picture of Jericho Brown: a black man wearing a yellow t-shirt smiles in front of some daffodilsJericho Brown is the recipient of a Whiting Writers’ Award and fellowships from the John Simon Guggenheim Foundation, the Radcliffe Institute for Advanced Study at Harvard University, and the National Endowment for the Arts. Brown’s first book, Please (2008), won the American Book Award. His second book, The New Testament (2014), won the Anisfield-Wolf Book Award and was named one of the best of the year by Library Journal, Coldfront, and the Academy of American Poets. He is also the author of the collection The Tradition (2019), which was a finalist for the 2019 National Book Award and the winner of the 2020 Pulitzer Prize for Poetry. His poems have appeared in Buzzfeed, The Nation, The New York Times, The New Yorker, The New Republic, TIME magazine, and The Pushcart Prize Anthology, and several volumes of The Best American Poetry anthologies. He is an associate professor and the director of the Creative Writing Program at Emory University in Atlanta.

About the interviewer:

A color head shot of poet and educator Nathan McClainNathan McClain is the author of Scale (Four Way Books, 2017), a recipient of fellowships from Sewanee Writers’ Conference, The Frost Place, Bread Loaf Writers’ Conference, and a graduate of Warren Wilson’s MFA Program for Writers.  His poems and prose have recently appeared or are forthcoming in Poetry Northwest, Green Mountains Review, Poem-a-Day, The Common, and The Critical Flame.  He teaches at Hampshire College. For more information visit www.nathanmcclain.com.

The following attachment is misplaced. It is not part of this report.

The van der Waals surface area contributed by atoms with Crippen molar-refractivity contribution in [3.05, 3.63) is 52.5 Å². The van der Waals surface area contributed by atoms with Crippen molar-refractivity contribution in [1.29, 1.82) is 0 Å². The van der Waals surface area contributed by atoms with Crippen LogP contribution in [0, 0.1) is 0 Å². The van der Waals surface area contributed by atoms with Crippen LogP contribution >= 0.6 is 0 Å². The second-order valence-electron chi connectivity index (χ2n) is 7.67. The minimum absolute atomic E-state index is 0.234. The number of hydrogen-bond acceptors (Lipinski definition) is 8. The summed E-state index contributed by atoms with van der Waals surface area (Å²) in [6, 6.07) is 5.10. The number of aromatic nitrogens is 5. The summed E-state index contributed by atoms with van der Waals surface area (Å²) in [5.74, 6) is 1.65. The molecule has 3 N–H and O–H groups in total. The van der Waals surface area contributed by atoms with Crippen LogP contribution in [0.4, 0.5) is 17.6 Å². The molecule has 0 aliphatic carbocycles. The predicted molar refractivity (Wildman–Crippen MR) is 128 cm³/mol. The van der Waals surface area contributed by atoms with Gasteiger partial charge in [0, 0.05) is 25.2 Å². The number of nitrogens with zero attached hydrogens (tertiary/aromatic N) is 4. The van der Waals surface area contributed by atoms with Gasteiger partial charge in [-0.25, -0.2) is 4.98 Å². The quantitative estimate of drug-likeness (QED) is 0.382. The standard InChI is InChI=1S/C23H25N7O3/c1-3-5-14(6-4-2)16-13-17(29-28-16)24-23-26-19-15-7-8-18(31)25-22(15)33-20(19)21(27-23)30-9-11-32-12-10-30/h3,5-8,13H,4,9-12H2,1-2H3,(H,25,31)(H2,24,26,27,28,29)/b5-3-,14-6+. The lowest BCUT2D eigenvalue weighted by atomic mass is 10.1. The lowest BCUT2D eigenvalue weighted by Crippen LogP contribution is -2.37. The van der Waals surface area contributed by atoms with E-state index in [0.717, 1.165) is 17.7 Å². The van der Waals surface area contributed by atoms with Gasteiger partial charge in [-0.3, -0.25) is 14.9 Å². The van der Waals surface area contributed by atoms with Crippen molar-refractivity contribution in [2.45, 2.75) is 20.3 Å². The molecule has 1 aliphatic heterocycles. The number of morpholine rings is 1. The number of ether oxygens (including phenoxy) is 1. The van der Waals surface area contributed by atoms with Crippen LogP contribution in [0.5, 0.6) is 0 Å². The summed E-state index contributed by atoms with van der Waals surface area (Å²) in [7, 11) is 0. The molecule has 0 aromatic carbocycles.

Support The Tell It Slant Poetry Festival and Honor Someone Special:
Admission to all Festival events is free, but online donations, especially those made in honor or memory of family, friends, or colleagues are heartily encouraged and vital to the future of this beloved annual event. All gifts are tax deductible and will be recognized as part of the Festival. 

2020 Tell It Slant Facebook Video – Festival Headliners Ada Limón and Jericho Brown with Music by Kimaya Diggs

2020 Tell It Slant Schedule

 

foursquare of poet headshots

Black Lives and Black Poetics Matter: A Reading and Discussion curated by Faraday Publishing
September 17, 7:30pm

Join us for an evening of vibrant poetry and dialogue on the vitality and importance of Black Lives and Black Poetics in contemporary America. Moderated by Enzo Silon Surin, founder and director of Faraday Publishing, this panel will feature leading Black poets, scholars, and educators, including Dr. Tony Medina, Bonita Lee Penn, Lisa Pegram, and Dr. Shauna Morgan.

About the poets:

tony medina headshot

Dr. Tony Medina is a poet, scholar, and children’s book author. Born in the South Bronx, Medina earned a BA from Baruch College and an MA and a PhD in African American and American literature and creative writing from the State University of New York, Binghamton. He is the author and editor of more than a dozen books for adults and young readers. His most recent collections of poetry include Broke Baroque (2Leaf Press, 2013), a finalist for the Julie Suk Award for Best Poetry Book from an Independent Press, and the blues-memoir My Old Man Was Always on the Lam (NYQ Books, 2011), a finalist for the Paterson Poetry Prize. In his work, Medina explores the transformative intersections of racial and class struggle.  Medina has been featured in the Encyclopedia of Hip Hop Literature (edited by Tarshia L. Stanley, 2008) and was cited in the Encyclopedia of Rap and Hip Hop Culture (edited by Yvonne Bynoe, 2005). He has edited a number of anthologies, including Bum Rush the Page: A Def Poetry Jam (Broadway Books, 2001), named a Best Book of 2002 by the Washington Post. Medina is the recipient of the Langston Hughes Society Award and the first African Voices Literary Award.  He currently teaches at Howard University, where he was named the first professor of creative writing. Medina lives in Washington, D.C.